A Change in the Veterinary Practice Relationship – Part 2

This blog entry is the second of a three-part series of entries regarding issues that Veterinarians face when there is a change in the practice relationship. This can be a veterinarian leaving a practice, a clinic selling a practice, or a practice that is closing. The series examines the following questions:

  1. Who owns and is responsible for veterinary patient medical records and making sure they are available when clients request them?
  2. What steps need to be taken regarding a change in the Veterinary-Client-Patient Relationship?
  3. What steps do the veterinarians need to take when dissolving the practice to defend against Veterinary Medical Board complaints and malpractice claims?



The Veterinary-Client-Patient Relationship

This issue must be addressed and is similar to the records issue. It must be made clear to each client of the practice who will be assuming the responsibilities set forth above and who will be maintaining the Veterinary-Client Patient Relationship  (“VCPR”). Lack of clarity on this issue could lead to license discipline and complaints to the California Veterinary Medical Board (“Board”) .


The American Veterinary Medical Association (AVMA) has defined the VCPR as follows:
A VCPR is present when all of the following requirements are met:

  1. The veterinarian has assumed the responsibility for making clinical judgments regarding the health of the patient and the client has agreed to follow the veterinarians’ instructions.
  2. The veterinarian has sufficient knowledge of the patient to initiate at least a general or preliminary diagnosis of the medical condition of the patient.  This means that the veterinarian is personally acquainted with the keeping and care of the patient by virtue of a timely examination of the patient by the veterinarian, or medically appropriate and timely visits by the veterinarian to the operation where the patient is managed.
  3. The veterinarian is readily available for follow-up evaluation or has arranged for the following: veterinary emergency coverage, and continuing care and treatment.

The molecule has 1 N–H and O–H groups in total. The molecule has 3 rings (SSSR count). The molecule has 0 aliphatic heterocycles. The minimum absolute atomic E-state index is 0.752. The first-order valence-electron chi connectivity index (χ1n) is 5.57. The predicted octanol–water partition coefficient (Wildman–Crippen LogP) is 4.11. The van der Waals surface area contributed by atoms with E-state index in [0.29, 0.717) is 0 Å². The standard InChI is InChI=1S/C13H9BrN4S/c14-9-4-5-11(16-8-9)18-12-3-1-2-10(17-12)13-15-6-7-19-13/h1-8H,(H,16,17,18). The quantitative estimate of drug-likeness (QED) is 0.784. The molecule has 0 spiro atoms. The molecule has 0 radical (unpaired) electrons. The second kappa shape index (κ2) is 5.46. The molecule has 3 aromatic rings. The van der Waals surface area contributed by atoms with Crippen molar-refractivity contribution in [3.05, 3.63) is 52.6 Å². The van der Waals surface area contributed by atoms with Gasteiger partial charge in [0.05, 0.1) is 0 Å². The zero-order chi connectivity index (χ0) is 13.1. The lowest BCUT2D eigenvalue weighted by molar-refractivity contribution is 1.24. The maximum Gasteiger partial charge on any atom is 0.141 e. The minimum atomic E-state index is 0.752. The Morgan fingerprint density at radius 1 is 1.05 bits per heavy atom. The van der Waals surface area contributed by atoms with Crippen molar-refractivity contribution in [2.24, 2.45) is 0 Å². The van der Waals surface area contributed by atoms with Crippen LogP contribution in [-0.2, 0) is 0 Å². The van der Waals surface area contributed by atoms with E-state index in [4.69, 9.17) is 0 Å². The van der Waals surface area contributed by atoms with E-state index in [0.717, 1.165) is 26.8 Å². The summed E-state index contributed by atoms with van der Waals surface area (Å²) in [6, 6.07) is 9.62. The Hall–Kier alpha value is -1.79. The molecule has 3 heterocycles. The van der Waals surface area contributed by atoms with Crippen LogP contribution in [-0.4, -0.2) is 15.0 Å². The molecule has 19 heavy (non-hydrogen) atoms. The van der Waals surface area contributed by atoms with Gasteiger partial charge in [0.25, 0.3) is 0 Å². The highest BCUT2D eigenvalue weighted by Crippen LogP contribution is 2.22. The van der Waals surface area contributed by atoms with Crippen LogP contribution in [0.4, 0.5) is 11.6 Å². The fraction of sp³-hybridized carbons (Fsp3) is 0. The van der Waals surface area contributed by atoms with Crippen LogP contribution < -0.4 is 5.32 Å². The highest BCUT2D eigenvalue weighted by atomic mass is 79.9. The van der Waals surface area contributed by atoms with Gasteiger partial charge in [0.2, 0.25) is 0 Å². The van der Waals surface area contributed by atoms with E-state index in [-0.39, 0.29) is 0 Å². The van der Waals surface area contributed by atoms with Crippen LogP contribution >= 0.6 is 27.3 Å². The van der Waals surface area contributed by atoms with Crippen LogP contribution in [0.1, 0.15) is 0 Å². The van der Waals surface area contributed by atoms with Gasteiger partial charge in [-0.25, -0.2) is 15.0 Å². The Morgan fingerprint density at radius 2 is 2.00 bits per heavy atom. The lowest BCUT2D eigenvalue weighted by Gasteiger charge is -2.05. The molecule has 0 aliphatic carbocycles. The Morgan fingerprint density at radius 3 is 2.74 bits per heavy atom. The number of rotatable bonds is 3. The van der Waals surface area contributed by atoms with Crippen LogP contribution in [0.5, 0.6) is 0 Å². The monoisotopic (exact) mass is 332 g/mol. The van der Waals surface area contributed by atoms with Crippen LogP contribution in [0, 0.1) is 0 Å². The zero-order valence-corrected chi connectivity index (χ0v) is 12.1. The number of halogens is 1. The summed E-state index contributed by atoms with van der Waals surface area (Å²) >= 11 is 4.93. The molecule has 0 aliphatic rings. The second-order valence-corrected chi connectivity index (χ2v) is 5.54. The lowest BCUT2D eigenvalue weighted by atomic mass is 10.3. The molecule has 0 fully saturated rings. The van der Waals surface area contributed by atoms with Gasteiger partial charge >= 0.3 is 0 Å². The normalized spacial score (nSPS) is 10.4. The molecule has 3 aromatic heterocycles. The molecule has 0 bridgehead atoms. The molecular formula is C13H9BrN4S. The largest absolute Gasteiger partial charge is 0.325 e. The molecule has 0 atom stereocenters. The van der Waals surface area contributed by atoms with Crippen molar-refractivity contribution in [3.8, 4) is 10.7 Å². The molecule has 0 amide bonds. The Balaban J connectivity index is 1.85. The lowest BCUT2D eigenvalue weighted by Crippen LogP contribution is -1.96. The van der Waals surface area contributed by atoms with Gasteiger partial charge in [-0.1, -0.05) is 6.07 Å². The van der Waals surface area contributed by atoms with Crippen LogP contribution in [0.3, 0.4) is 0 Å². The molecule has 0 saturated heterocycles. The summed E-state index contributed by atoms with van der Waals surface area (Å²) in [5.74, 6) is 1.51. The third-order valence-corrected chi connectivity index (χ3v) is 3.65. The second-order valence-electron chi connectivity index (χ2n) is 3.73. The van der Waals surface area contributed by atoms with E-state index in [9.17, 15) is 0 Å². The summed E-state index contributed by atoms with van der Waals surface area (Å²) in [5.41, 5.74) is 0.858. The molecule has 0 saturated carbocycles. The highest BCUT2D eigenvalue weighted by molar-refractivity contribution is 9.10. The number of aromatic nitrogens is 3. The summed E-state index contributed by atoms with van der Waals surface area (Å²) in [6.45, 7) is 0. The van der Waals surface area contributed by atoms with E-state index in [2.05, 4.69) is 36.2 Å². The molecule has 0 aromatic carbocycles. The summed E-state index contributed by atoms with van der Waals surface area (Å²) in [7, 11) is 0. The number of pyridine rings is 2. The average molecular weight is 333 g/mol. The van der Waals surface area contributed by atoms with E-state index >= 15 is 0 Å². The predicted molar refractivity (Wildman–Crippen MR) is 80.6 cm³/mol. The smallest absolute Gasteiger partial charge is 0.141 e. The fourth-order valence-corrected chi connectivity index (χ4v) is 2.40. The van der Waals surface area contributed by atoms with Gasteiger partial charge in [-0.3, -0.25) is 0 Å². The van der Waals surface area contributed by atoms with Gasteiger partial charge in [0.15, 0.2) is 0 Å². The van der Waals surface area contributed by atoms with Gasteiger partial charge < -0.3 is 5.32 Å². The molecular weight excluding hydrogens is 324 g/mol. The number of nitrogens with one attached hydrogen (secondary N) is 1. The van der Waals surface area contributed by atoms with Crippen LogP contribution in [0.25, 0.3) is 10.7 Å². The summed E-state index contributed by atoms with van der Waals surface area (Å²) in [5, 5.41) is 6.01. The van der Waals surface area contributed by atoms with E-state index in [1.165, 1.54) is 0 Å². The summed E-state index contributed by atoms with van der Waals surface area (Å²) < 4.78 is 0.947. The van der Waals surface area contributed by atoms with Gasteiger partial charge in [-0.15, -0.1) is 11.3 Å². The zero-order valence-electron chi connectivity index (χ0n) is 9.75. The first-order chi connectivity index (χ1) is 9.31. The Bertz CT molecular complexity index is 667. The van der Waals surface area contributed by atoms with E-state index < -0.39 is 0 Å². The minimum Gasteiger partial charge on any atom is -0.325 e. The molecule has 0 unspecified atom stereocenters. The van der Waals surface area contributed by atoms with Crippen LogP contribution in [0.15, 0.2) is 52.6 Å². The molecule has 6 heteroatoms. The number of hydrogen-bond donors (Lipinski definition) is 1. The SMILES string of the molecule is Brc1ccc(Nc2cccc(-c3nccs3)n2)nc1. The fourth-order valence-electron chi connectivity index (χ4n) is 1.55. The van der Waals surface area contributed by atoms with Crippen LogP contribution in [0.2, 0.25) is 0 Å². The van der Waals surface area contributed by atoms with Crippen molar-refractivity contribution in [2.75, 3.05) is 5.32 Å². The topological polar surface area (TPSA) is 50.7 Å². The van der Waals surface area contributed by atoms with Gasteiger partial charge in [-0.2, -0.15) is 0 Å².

4. The veterinarian provides oversight of treatment, compliance, and outcome.
  5. Patient records are maintained.[1]

The Board has indicated the consequences of failure to establish a proper VCPR and also defined it:

(a) It is unprofessional conduct for a veterinarian to administer, prescribe, dispense or furnish a drug, medicine, appliance, or treatment of whatever nature for the prevention, cure, or relief of a wound, fracture or bodily injury or disease of an animal without having first established a veterinarian-client-patient relationship with the animal patient or patients and the client, except where the patient is a wild animal or the owner is unknown.

(b) A veterinarian-client-patient relationship shall be established by the following occur:

(1) The client has authorized the veterinarian to assume responsibility for making medical judgments regarding the health of the animal, including the need for medical treatment,

(2) The veterinarian has sufficient knowledge of the animal(s) to initiate at least a general or preliminary diagnosis of the medical condition of the animal(s). This means that the veterinarian is personally acquainted with the care of the animal(s) by virtue of an examination of the animal or by medically appropriate and timely visits to the premises where the animals are kept, and

(3) The veterinarian has assumed responsibility for making medical judgments regarding the health of the animal and has communicated with the client a course of treatment appropriate to the circumstance.

(c) A drug shall not be prescribed for a duration inconsistent with the medical condition of the animal(s) or type of drug prescribed. The veterinarian shall not prescribe a drug for a duration longer than one year from the date the veterinarian examined the animal(s) and prescribed the drug.

(d) As used herein, “drug” shall mean any controlled substance, as defined by Section 4021 of Business and Professions code, and any dangerous drug, as defined by Section 4022 of Business and Professions code.

Steps to Address this Issue

The Board will file disciplinary charges against a veterinarian who fails to clearly define the VCPR. And it is the veterinarian’s job (not the client’s) to make sure this is clear.
In a case where a practice is splitting up and different clients are going with each of the practice groups, all licensed veterinarians, especially the premises licensees, must communicate in writing with the clients and make sure they know:

  1. Who is going to be their veterinarian (or that they get to choose) and who is responsible for the VCPR?
  2. Who will be competent and up to speed to provide ongoing care sufficiently to comply with the requirements of the VCPR (or even emergency care while the practice is splitting up)?
  3. Who will have the patient records?
  4. Will practice A provide care, practice B, or neither?
  5. If the client picks another practice other than Practice A or B, that the records will be provided right away.

Regardless of any dispute among owners of the practice, the mutual goal is to avoid Board complaints, investigations, citations, and discipline, as well as lawsuits, and bad online reviews, etc.

[1] See https://www.avma.org/KB/Resources/Reference/Pages/VCPR.aspx.